It’s an Ancient Greek philosophy known for its lessons on material existence and pleasure-seeking. So what might Epicureanism say about living well on social media and the internet? Nathan Dufour Oglesby explains
In all likelihood you’re reading this on a screen.
Tens of millions of bits of digital information display this text within your perceptual field, while hundreds of billions of neurons interpret the visual information received from your optic nerve. A sprawling interplay of physical processes, theoretically reducible to infinitesimal signals and bits, underlies your experience of reading an online article.
I try to keep this physicality in mind, as more and more of my life occurs on screens. My main occupation is making comedic music videos about philosophy, ecology and other topics, for my YouTube and TikTok channels – it’s a joyous job, but one that comes with an overwhelming abundance of screentime. Hence, even when I’m using my digital devices to pursue my desired ends, writing and creating, an anxiety sometimes sets in – “Is this okay? Am I letting my very life vanish into the pixelated vistas of my video editing software, my docs? Is this a life at all?”
As these forms of experience come to predominate, and as we approach the frontier of an augmented reality, in which computer-generated content is woven into the fabric of perception, I often try to remind myself that even though there’s something seemingly “immaterial” about digital and virtual experience, it’s all still ultimately physical.
This thought helps me to interpret, and to manage, that experience.
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Is this okay? Am I letting my very life vanish into the pixelated vistas of my video editing software, my docs? Is this a life at all?
I reason that I can live a good life, even if a lot of it is spent on my computer – so long as I regulate my inputs and outputs conscientiously, the same way I would for any other physical process, like eating or exercise. You are what you eat, and, in a different but fundamentally related sense, you are what you scroll through, watch, comment on and download. It’s all matter, and matter matters.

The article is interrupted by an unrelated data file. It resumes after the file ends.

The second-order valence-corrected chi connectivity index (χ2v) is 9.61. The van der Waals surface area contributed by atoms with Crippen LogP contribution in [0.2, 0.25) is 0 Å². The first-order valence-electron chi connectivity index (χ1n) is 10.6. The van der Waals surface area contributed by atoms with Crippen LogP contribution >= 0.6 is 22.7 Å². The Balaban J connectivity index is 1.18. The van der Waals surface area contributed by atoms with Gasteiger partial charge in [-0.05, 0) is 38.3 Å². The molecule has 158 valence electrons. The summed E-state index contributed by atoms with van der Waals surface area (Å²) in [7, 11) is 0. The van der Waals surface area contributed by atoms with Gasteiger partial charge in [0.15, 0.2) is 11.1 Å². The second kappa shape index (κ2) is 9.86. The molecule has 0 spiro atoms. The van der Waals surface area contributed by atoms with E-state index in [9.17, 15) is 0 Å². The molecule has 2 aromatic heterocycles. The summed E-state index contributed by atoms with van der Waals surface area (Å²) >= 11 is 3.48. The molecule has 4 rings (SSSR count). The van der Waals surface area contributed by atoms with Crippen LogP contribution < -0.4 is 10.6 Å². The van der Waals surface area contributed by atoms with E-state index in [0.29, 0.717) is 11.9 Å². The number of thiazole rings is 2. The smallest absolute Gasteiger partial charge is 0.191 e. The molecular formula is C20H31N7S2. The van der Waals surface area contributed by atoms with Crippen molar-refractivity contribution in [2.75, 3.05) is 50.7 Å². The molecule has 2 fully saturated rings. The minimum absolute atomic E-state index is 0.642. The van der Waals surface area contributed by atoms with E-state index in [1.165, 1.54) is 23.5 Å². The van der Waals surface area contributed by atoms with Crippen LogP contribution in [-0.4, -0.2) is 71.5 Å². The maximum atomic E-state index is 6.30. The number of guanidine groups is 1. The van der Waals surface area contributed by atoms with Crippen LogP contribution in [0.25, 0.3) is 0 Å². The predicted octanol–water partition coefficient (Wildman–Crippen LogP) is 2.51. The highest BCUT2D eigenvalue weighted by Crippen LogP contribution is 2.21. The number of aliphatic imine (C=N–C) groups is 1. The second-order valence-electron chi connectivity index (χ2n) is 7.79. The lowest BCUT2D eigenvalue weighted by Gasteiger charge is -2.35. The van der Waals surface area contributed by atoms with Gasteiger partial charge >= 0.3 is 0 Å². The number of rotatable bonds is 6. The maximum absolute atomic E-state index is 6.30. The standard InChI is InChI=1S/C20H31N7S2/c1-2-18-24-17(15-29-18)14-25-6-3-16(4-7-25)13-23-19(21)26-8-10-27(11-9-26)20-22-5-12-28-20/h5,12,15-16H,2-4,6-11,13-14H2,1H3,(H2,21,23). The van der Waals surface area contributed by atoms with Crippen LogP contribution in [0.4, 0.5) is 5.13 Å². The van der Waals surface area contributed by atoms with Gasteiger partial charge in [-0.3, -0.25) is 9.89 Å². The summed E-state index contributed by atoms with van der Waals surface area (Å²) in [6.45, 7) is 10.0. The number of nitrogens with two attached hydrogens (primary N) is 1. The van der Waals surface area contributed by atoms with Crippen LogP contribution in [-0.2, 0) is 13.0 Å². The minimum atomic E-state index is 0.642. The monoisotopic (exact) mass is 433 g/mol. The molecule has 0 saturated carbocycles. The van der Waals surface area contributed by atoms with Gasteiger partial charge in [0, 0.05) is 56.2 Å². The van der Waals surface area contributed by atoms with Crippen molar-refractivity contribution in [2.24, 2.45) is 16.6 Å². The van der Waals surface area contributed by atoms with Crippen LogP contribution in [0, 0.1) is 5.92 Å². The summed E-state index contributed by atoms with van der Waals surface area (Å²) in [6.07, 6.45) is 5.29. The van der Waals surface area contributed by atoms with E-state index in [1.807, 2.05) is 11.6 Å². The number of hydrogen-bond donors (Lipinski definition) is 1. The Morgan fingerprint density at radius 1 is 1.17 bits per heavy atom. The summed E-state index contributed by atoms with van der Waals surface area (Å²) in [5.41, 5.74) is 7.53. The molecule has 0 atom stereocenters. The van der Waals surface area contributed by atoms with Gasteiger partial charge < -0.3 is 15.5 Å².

Now there’s a lot packed into this claim, that “everything is matter”, or reducible to it. It involves perennial philosophical quandaries, about which my own convictions are ultimately fluid, agnostic and eclectic.
But when I’m thinking about my digital experience, seeking to make sense of the various layers of virtuality that overlie my day, I find myself turning to a particular school of Ancient Greek philosophy called Epicureanism. What, then, can this 2,000-year-old philosophy tell us about how we live in the digital world today?
To begin with, the Epicureans were materialists. They believed that all of existence results from the chance collision of indivisible material bits called “atoms”, cascading in the infinite void. We now understand atoms, via modern physics, as things that can be further divided, but by this term the Epicureans simply meant the smallest bits that could be conceived. The word literally means “indivisible” (atomos). These bits aggregate into larger bodies, and in the process of cosmic evolution have brought about life forms such as ourselves.